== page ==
Jazz Gaming Out To Win Games, Break Misconceptions About eSports
SALT LAKE CITY, Utah – The Utah Jazz’s season may have ended last week, but for the Jazz Gaming squad, the year has just begun.
Sitting with a 1-2 record early in the year, the entire Jazz Gaming team nestled into their training facility, a specially designed room in the corner of the upper bowl concourse at Vivint Smart Home Arena. For this day’s practice, they arranged a scrimmage with Magic Gaming and played the Orlando-based team via internet connection.
The game began with the Magic taking an early lead at halftime. After the break, Jazz Gaming implemented some adjustments to try to gain an advantage. They plugged in a full-court press, forced Magic Gaming into some costly turnovers and drained 3-pointer after 3-pointer to tie the game up in the third quarter.
The communication between the players was stunning. While each team member, decked out head to toe in Jazz Gaming gear, had his own monitor and was controlling their own personally-crafted player – no Donovan Mitchell or Rudy Gobert on this Jazz team – they were truly working as one. Screens were being set, plays were being called out and passes were made on time and with purpose. Meanwhile, head coach Jelani “Comp “ Mitchell was watching it all and providing his input.
The fourth quarter began with huge dunk by the team’s up-and-coming superstar, Spencer “Ria” Wyman. The whole team cheered in unison. From there, the game belonged to Jazz Gaming as they rolled to a 67-58 victory.
Once the game ended, the players dropped their controller, leaned back in their gaming-specific chair and took a sip of Gatorade. After all, playing professional video games is hard work. Really.
‘100 Percent Focused’
“It’s really a sport, in terms of the mental aspect,” says point guard Shaka Brown, who goes by his gamertag, Yeah I Compete. “With all that goes into, with film, scrimmages, making adjustments on the fly, you have to be 100 percent focused every single second of the game or the other team will get an advantage.”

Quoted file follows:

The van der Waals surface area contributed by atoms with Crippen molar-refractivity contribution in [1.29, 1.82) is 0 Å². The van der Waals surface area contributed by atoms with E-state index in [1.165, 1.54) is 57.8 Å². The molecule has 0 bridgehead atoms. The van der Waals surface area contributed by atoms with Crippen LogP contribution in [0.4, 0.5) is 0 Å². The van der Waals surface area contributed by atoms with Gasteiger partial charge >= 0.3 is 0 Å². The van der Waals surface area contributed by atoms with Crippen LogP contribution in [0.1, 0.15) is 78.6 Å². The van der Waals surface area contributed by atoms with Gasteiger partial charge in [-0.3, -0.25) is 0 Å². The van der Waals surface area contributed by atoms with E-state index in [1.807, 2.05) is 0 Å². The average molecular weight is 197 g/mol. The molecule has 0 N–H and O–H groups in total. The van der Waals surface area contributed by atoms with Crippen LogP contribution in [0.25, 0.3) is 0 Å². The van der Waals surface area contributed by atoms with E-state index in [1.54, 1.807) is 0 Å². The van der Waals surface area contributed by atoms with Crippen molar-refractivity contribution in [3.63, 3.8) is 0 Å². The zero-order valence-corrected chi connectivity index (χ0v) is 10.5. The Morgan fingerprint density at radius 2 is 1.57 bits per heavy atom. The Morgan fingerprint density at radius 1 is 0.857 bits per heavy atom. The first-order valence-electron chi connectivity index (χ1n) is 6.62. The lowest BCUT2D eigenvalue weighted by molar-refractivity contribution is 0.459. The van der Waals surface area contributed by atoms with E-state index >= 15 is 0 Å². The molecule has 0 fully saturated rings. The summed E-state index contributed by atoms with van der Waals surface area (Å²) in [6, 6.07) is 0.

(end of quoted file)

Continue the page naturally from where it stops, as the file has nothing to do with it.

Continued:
While it may seem a bit silly to outsiders, professional video games, known also as “esports,” are a booming business. Forbes estimates that the esports industry, featuring popular games such as League of Legends and Fortnite and broadcast services like Twitch and YouTube, could pull in combined revenues of up to $900 million per year. The NBA thought it would be a worthwhile venture, which is why the league partnered with the makers of NBA 2K to create the NBA 2K League in 2018. The Jazz fielded a team in the inaugural season and finished with a record of 5-9.
This year, they’re looking to improve and have taken big steps to do so. With the first overall pick in this season’s draft, Jazz Gaming selected Wyman, who plays as a center in the game. The team also hired Mitchell, a prominent member of the basketball gaming community, as the team’s first ever head coach to help provide strategic advice and foster the team’s culture. Not to mention, the Jazz also dedicated that practice space at the arena to help the team even more.
With all the investments done by the Jazz organization, Brown appreciates the support and feels the pressure to compete at a high level.
“We feel on our end, like we just want to become a better team, win some more games because they really do a lot for us,” said Brown, who was picked third overall by Jazz Gaming in the inaugural draft. “We really take it to heart when we lose games.”
For their efforts, the players are compensated $33K for a six-month commitment. Returning players, like Brown, are paid an extra five grand.
Offseason Plans, Message To Naysayers
In the offseason, the players go their separate ways, but remain close to their controller. Brown, for example, says he’ll probably return home to work as an Uber driver in New York City. Wyman isn’t sure what he’ll do after his rookie season, but he’ll likely head back to his hometown in Shoreline, Washington to train for next season. Mitchell says he’ll maintain his online presence of creating video game content for his social media channels.
Mitchell acknowledged that some people who aren’t into gaming may think that he and the rest of the 2K community may be wasting their time on video games. His advice to those who think like that is to play with their children and see the effect it has on their lives. As someone who has spent a lot of time working with the youth in his community, he’s seen it for himself.
They’re also welcome to check out the game by watching online or visiting the New York City-based studio, where almost all the games are played on a weekly basis.
“They should come out to the studio and then they should see the impact that it has on the many lives within the 2K community,” said Mitchell.
Jazz Gaming will next play Warriors Gaming Squad and then Grizz Gaming on Friday. Games can be streamed on Twitch or YouTube Gaming.
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